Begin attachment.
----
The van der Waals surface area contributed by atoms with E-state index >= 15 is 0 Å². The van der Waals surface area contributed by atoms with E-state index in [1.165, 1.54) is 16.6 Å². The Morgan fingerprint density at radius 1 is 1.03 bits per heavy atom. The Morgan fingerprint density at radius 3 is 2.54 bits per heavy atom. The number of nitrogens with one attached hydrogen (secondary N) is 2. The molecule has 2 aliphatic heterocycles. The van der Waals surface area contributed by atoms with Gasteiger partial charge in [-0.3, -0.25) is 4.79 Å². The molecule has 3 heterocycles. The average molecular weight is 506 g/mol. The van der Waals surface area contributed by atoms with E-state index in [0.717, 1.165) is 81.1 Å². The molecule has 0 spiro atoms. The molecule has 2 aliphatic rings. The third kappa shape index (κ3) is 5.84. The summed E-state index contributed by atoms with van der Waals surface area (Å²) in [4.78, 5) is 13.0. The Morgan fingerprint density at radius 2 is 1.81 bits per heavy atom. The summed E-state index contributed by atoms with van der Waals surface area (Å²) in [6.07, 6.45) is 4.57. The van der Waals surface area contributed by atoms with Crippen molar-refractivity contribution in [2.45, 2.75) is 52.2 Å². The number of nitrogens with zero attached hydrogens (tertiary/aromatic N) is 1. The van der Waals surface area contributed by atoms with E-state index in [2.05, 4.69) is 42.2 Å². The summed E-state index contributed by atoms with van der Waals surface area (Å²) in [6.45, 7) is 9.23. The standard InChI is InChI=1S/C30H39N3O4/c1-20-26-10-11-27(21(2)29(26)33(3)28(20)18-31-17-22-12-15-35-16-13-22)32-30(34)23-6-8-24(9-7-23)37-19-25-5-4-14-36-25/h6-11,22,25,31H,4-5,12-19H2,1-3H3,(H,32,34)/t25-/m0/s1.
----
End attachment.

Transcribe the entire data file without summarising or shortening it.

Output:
The van der Waals surface area contributed by atoms with E-state index >= 15 is 0 Å². The van der Waals surface area contributed by atoms with E-state index in [1.165, 1.54) is 16.6 Å². The Morgan fingerprint density at radius 1 is 1.03 bits per heavy atom. The Morgan fingerprint density at radius 3 is 2.54 bits per heavy atom. The number of nitrogens with one attached hydrogen (secondary N) is 2. The molecule has 2 aliphatic heterocycles. The van der Waals surface area contributed by atoms with Gasteiger partial charge in [-0.3, -0.25) is 4.79 Å². The molecule has 3 heterocycles. The average molecular weight is 506 g/mol. The van der Waals surface area contributed by atoms with E-state index in [0.717, 1.165) is 81.1 Å². The molecule has 0 spiro atoms. The molecule has 2 aliphatic rings. The third kappa shape index (κ3) is 5.84. The summed E-state index contributed by atoms with van der Waals surface area (Å²) in [4.78, 5) is 13.0. The Morgan fingerprint density at radius 2 is 1.81 bits per heavy atom. The summed E-state index contributed by atoms with van der Waals surface area (Å²) in [6.07, 6.45) is 4.57. The van der Waals surface area contributed by atoms with Crippen molar-refractivity contribution in [2.45, 2.75) is 52.2 Å². The number of nitrogens with zero attached hydrogens (tertiary/aromatic N) is 1. The van der Waals surface area contributed by atoms with E-state index in [2.05, 4.69) is 42.2 Å². The summed E-state index contributed by atoms with van der Waals surface area (Å²) in [6.45, 7) is 9.23. The standard InChI is InChI=1S/C30H39N3O4/c1-20-26-10-11-27(21(2)29(26)33(3)28(20)18-31-17-22-12-15-35-16-13-22)32-30(34)23-6-8-24(9-7-23)37-19-25-5-4-14-36-25/h6-11,22,25,31H,4-5,12-19H2,1-3H3,(H,32,34)/t25-/m0/s1.